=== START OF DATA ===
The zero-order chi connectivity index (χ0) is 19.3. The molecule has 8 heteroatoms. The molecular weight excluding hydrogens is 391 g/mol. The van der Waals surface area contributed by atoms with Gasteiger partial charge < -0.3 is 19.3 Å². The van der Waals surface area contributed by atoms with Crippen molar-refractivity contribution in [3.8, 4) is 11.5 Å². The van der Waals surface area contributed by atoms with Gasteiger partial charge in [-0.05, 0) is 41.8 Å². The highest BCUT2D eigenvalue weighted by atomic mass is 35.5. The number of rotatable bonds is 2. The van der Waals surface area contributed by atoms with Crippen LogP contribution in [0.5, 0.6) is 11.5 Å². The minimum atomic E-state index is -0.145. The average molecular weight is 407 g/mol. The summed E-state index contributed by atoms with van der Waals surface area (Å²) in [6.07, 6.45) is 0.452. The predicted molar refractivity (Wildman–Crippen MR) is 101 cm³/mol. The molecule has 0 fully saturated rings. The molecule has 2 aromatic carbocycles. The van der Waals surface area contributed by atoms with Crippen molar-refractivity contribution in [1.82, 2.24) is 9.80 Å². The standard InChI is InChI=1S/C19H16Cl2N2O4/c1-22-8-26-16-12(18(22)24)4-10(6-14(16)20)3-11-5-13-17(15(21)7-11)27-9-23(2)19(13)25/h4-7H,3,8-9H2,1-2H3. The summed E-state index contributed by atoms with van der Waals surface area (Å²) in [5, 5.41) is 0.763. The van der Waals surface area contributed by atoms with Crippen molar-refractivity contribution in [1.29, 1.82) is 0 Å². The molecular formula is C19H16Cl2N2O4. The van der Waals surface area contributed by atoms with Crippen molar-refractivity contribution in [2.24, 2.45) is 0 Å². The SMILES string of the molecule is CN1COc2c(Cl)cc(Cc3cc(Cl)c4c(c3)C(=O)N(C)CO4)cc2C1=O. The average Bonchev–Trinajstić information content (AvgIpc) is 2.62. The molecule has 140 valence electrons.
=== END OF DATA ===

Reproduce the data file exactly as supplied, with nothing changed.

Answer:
The zero-order chi connectivity index (χ0) is 19.3. The molecule has 8 heteroatoms. The molecular weight excluding hydrogens is 391 g/mol. The van der Waals surface area contributed by atoms with Gasteiger partial charge < -0.3 is 19.3 Å². The van der Waals surface area contributed by atoms with Crippen molar-refractivity contribution in [3.8, 4) is 11.5 Å². The van der Waals surface area contributed by atoms with Gasteiger partial charge in [-0.05, 0) is 41.8 Å². The highest BCUT2D eigenvalue weighted by atomic mass is 35.5. The number of rotatable bonds is 2. The van der Waals surface area contributed by atoms with Crippen LogP contribution in [0.5, 0.6) is 11.5 Å². The minimum atomic E-state index is -0.145. The average molecular weight is 407 g/mol. The summed E-state index contributed by atoms with van der Waals surface area (Å²) in [6.07, 6.45) is 0.452. The predicted molar refractivity (Wildman–Crippen MR) is 101 cm³/mol. The molecule has 0 fully saturated rings. The molecule has 2 aromatic carbocycles. The van der Waals surface area contributed by atoms with Crippen molar-refractivity contribution in [1.82, 2.24) is 9.80 Å². The standard InChI is InChI=1S/C19H16Cl2N2O4/c1-22-8-26-16-12(18(22)24)4-10(6-14(16)20)3-11-5-13-17(15(21)7-11)27-9-23(2)19(13)25/h4-7H,3,8-9H2,1-2H3. The summed E-state index contributed by atoms with van der Waals surface area (Å²) in [5, 5.41) is 0.763. The van der Waals surface area contributed by atoms with Crippen molar-refractivity contribution in [1.29, 1.82) is 0 Å². The molecular formula is C19H16Cl2N2O4. The van der Waals surface area contributed by atoms with Crippen molar-refractivity contribution in [2.24, 2.45) is 0 Å². The SMILES string of the molecule is CN1COc2c(Cl)cc(Cc3cc(Cl)c4c(c3)C(=O)N(C)CO4)cc2C1=O. The average Bonchev–Trinajstić information content (AvgIpc) is 2.62. The molecule has 140 valence electrons.